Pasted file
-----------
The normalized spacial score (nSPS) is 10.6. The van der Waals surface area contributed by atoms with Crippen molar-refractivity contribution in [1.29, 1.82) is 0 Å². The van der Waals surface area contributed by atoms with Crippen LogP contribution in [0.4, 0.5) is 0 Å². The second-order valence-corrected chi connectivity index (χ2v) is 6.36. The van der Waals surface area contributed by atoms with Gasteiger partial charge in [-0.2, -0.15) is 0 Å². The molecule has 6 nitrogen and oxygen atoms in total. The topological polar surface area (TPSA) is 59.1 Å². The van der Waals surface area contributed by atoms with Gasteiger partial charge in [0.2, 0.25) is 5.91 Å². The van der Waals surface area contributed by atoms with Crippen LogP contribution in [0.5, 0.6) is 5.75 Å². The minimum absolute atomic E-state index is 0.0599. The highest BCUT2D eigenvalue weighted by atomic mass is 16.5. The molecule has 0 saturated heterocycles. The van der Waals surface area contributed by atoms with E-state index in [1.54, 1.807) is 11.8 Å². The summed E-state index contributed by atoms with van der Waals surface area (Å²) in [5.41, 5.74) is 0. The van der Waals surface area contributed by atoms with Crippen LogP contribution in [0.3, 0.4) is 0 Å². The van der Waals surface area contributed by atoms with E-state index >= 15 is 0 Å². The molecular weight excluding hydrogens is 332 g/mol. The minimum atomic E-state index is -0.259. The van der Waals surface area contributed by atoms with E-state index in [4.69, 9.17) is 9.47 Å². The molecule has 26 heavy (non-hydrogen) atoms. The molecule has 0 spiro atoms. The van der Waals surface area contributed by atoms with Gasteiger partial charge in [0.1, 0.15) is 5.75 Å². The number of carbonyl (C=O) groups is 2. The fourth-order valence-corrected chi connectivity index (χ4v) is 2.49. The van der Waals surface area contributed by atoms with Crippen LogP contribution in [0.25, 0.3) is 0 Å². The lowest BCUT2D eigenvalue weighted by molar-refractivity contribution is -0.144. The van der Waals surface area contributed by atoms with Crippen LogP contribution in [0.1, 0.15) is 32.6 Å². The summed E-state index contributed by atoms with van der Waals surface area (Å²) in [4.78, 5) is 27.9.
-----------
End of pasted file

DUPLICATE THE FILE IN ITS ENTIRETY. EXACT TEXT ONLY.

The normalized spacial score (nSPS) is 10.6. The van der Waals surface area contributed by atoms with Crippen molar-refractivity contribution in [1.29, 1.82) is 0 Å². The van der Waals surface area contributed by atoms with Crippen LogP contribution in [0.4, 0.5) is 0 Å². The second-order valence-corrected chi connectivity index (χ2v) is 6.36. The van der Waals surface area contributed by atoms with Gasteiger partial charge in [-0.2, -0.15) is 0 Å². The molecule has 6 nitrogen and oxygen atoms in total. The topological polar surface area (TPSA) is 59.1 Å². The van der Waals surface area contributed by atoms with Gasteiger partial charge in [0.2, 0.25) is 5.91 Å². The van der Waals surface area contributed by atoms with Crippen LogP contribution in [0.5, 0.6) is 5.75 Å². The minimum absolute atomic E-state index is 0.0599. The highest BCUT2D eigenvalue weighted by atomic mass is 16.5. The molecule has 0 saturated heterocycles. The van der Waals surface area contributed by atoms with E-state index in [1.54, 1.807) is 11.8 Å². The summed E-state index contributed by atoms with van der Waals surface area (Å²) in [5.41, 5.74) is 0. The van der Waals surface area contributed by atoms with Crippen LogP contribution in [0.3, 0.4) is 0 Å². The van der Waals surface area contributed by atoms with E-state index >= 15 is 0 Å². The molecular weight excluding hydrogens is 332 g/mol. The minimum atomic E-state index is -0.259. The van der Waals surface area contributed by atoms with E-state index in [4.69, 9.17) is 9.47 Å². The molecule has 26 heavy (non-hydrogen) atoms. The molecule has 0 spiro atoms. The van der Waals surface area contributed by atoms with Gasteiger partial charge in [0.1, 0.15) is 5.75 Å². The number of carbonyl (C=O) groups is 2. The fourth-order valence-corrected chi connectivity index (χ4v) is 2.49. The van der Waals surface area contributed by atoms with Crippen LogP contribution in [0.25, 0.3) is 0 Å². The lowest BCUT2D eigenvalue weighted by molar-refractivity contribution is -0.144. The van der Waals surface area contributed by atoms with Crippen LogP contribution in [0.1, 0.15) is 32.6 Å². The summed E-state index contributed by atoms with van der Waals surface area (Å²) in [4.78, 5) is 27.9.